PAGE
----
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t are some of the negro troops that have been formed from contrabands. The passions of the period waxed particularly bitter over the question of employing Negroes in warfare. Charles Graham Halpine comes to the rescue, in his poem that follows on page 176, with a saving sense of Irish humor. He suggests that men who object to Sambo should take his place and fight. As for himself, he will object not at all if Sambo's body should stop a ball that was coming for me direct. This recalls Artemas Ward's announcement of his own patriotism, which he said he had carried so far that he was willing for all his wife's relatives to go to the front! The human side of this problem helps to solve it, as with others. Certainly, the line above presents a firm and soldierly front. Many of the colored regiments came to be well-disciplined and serviceable. Their bravery is attested by the loss of life at Battery Wagner and in the charges at the Petersburg crater. The lighter side: Sambo's ri
he patriotic volunteers, and very soon all New England was represented at Cambridge in a motley host of full 20,000 men. On the afternoon of the 20th (April) Gen. Artemas Ward assumed the chief command of the gathering volunteers. The Provincial Congress labored night and day to provide for their organization and support. The se Congress convened at Philadelphia (May 10), and on June 7, in a resolution for a general fast, had spoken for the first time of the twelve united colonies. Gen. Artemas Ward, of Massachuetts, the senior in command of the provincial militia, assumed the chief command of the volunteers who gathered near Boston after the skirmishes e in Cambridge, he formally assumed the command of the army, then numbering about 16,000 men, all New-Englanders. The following were appointed his assistants: Artemas Ward, Charles Lee, Philip Schuyler, and Israel Putnam, major-generals; and Seth Pomeroy, Richard Montgomery, David Wooster, William Heath, Joseph Spencer, John Thom
Harper's Encyclopedia of United States History (ed. Benson Lossing), Averasboro, battle of. (search)
Hardee intrenched near Averasboro with about 20,000 men. General Williams, with the 20th Corps, took the lead in making an attack, and very soon he broke the Confederate left wing into fragments and drove it back upon a second and stronger line. Ward's division pushed the fugitives and captured three guns and 217 men; and the Confederates left 108 of their dead on the field. Kilpatrick was just securing a footing on the road to Bentonville when he was furiously attacked by McLaw's division, an the road to Bentonville when he was furiously attacked by McLaw's division, and, after a hard fight, was pushed back. Then the whole of Slocum's line advanced, drove Hardee within his intrenchments, and pressed him so heavily that on the dark and stormy night of March 16. 1865, he retreated to Smnithfield. Slocum lost in the battle seventy-seven killed and 477 wounded. Hardee's loss was estimated at about the same. Ward pursued the fugitives through Averasboro. butt soon gave up the chase.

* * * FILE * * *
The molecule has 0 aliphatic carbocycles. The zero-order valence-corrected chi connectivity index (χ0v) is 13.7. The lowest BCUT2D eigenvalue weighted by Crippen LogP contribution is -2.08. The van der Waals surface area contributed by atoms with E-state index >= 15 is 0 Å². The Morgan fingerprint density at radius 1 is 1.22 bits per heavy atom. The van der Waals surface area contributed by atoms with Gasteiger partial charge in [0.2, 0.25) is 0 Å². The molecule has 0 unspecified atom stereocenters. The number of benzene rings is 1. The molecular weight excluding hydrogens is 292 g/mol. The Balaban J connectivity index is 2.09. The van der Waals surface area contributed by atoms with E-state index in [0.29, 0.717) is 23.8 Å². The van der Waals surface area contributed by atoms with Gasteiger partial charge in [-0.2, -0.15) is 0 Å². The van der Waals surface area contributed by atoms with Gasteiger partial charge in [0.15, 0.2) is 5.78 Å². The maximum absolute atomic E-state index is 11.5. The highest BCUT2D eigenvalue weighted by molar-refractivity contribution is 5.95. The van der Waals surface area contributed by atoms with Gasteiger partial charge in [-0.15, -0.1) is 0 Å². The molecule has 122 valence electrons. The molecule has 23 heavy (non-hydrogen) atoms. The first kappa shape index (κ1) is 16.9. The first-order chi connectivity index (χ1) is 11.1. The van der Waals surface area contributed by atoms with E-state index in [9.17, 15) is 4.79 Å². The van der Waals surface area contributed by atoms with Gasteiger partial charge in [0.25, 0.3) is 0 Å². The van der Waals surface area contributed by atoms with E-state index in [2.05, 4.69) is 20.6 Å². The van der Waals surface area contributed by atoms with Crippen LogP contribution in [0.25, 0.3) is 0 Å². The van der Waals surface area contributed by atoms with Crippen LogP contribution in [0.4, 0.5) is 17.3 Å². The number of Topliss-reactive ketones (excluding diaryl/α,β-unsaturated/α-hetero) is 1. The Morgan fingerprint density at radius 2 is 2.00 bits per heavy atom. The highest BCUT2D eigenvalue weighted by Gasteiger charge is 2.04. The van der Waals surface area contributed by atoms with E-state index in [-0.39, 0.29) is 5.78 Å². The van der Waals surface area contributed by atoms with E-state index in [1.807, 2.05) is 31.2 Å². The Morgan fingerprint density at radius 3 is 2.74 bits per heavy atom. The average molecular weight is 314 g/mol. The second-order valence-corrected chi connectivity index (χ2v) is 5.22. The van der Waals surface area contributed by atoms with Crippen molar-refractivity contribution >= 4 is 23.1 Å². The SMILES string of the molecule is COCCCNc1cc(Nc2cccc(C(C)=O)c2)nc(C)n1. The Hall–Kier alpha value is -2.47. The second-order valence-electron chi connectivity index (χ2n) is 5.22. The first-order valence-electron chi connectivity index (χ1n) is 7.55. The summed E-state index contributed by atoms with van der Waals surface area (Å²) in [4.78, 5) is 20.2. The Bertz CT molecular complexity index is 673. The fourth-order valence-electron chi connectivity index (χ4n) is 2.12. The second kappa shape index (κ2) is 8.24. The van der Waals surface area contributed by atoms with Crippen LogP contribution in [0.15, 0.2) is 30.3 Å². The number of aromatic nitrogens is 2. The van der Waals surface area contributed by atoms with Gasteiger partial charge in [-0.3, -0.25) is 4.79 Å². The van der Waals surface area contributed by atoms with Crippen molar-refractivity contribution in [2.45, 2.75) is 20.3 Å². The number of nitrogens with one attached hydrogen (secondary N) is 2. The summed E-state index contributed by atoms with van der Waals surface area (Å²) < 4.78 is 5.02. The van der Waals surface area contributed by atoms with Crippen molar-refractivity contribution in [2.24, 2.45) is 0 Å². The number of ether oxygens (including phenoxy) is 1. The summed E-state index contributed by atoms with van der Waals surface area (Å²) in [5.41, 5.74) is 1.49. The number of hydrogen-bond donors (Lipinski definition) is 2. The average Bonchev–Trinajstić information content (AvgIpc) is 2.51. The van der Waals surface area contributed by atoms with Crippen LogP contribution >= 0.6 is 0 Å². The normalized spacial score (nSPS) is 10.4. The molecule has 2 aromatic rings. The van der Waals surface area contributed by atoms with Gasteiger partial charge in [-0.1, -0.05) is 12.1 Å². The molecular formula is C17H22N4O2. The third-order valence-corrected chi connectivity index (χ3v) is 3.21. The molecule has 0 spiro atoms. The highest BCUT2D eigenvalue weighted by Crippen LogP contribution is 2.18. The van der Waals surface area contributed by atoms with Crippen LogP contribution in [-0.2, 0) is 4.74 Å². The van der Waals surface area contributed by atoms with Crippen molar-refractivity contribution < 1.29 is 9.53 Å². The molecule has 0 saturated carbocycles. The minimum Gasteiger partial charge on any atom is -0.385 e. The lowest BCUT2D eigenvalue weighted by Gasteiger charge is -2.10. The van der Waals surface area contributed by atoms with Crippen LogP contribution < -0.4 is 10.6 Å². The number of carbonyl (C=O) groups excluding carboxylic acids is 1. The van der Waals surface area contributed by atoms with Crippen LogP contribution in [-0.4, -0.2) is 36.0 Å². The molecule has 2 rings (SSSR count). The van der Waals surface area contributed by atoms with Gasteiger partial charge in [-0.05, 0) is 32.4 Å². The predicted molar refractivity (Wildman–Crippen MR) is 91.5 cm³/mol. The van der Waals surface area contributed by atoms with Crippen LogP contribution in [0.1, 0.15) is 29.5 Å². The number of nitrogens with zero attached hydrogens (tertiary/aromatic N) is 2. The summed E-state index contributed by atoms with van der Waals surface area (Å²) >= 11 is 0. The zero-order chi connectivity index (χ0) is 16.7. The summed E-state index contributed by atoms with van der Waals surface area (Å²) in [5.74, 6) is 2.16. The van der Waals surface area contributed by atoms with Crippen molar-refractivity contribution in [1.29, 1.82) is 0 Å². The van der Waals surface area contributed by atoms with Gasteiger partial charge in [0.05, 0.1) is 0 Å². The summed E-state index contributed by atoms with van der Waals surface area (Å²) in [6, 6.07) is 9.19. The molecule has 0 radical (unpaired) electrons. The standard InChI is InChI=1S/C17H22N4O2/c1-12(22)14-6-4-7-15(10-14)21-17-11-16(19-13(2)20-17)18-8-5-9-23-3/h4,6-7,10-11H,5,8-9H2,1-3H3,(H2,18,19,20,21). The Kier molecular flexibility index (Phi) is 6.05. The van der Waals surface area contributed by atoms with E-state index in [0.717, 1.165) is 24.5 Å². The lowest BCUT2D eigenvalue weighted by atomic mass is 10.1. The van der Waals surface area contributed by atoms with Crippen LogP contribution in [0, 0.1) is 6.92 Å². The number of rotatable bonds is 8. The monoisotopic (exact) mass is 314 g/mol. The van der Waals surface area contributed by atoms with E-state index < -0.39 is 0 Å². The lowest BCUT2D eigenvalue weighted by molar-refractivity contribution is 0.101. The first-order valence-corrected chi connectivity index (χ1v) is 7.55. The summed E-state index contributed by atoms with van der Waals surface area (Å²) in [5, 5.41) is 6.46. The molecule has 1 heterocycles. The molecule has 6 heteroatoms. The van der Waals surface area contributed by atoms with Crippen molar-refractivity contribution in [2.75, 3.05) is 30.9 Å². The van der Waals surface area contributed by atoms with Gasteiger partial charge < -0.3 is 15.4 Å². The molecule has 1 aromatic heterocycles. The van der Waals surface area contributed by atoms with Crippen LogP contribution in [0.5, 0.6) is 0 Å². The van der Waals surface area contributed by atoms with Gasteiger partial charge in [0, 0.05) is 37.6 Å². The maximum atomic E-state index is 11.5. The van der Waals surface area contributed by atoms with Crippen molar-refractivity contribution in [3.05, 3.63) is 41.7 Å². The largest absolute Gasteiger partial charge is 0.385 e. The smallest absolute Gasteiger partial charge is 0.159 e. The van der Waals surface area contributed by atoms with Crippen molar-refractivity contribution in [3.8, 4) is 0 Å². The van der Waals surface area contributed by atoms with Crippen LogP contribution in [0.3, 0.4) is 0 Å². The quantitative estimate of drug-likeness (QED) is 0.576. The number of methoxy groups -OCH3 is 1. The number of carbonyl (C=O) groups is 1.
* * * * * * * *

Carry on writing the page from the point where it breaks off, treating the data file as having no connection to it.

Harper's Encyclopedia of United States History (ed. Benson Lossing), Boston, (search)
March, 1776. Fortifications were built, a thorough organization of the army was effected, and all that industry and skill could do, with the materials in hand, to strike an effectual blow was done. All through the remainder of the summer and the autumn of 1775 these preparations went on, and late in the year the American army around Boston, 14,000 strong, extended from Roxbury, on the right, to Prospect Hill 2 miles northwest of Breed's Hill, on the left. The right was commanded by Gen. Artemas Ward, and the left by Gen. Charles Lee. The centre, at Cambridge, was under the immediate command of Washington. The enlistments of many of the troops would expire with the year. Many refused to re-enlist. The Connecticut troops demanded a bounty; and when it was refused, because the Congress had not authorized it, they resolved to leave camp in a body. Many did go, and never came back. But at that dark hour new and patriotic efforts were made to keep up the army, and at the close of
Harper's Encyclopedia of United States History (ed. Benson Lossing), Bunker Hill, battle of. (search)
mpletely blockaded Boston on the land side, and effectively held the British troops as prisoners on the peninsula. Gen. Artemas Ward, the military head of Massachusetts, was regarded, by common consent, as the commander-in-chief of this New Englandsland forces were at Jamaica Plain, under General Greene, with a regiment of Connecticut troops under General Spencer. General Ward commanded the left wing at Cambridge. The Connecticut and New Hampshire troops were in the vicinity. It was made k in the town he felt assured that he could easily repulse any assailants, and it was nine o'clock before he applied to General Ward for reinforcements. Putnam had urged, early in the morning, the sending of troops. Ward, believing Cambridge to be tWard, believing Cambridge to be the point of attack, would not consent to sending more than a part of Stark's New Hampshire regiment at first. Finally, the remainder was sent; also, the whole of Colonel Reed's regiment on Charlestown Neck was ordered to reinforce Prescott. General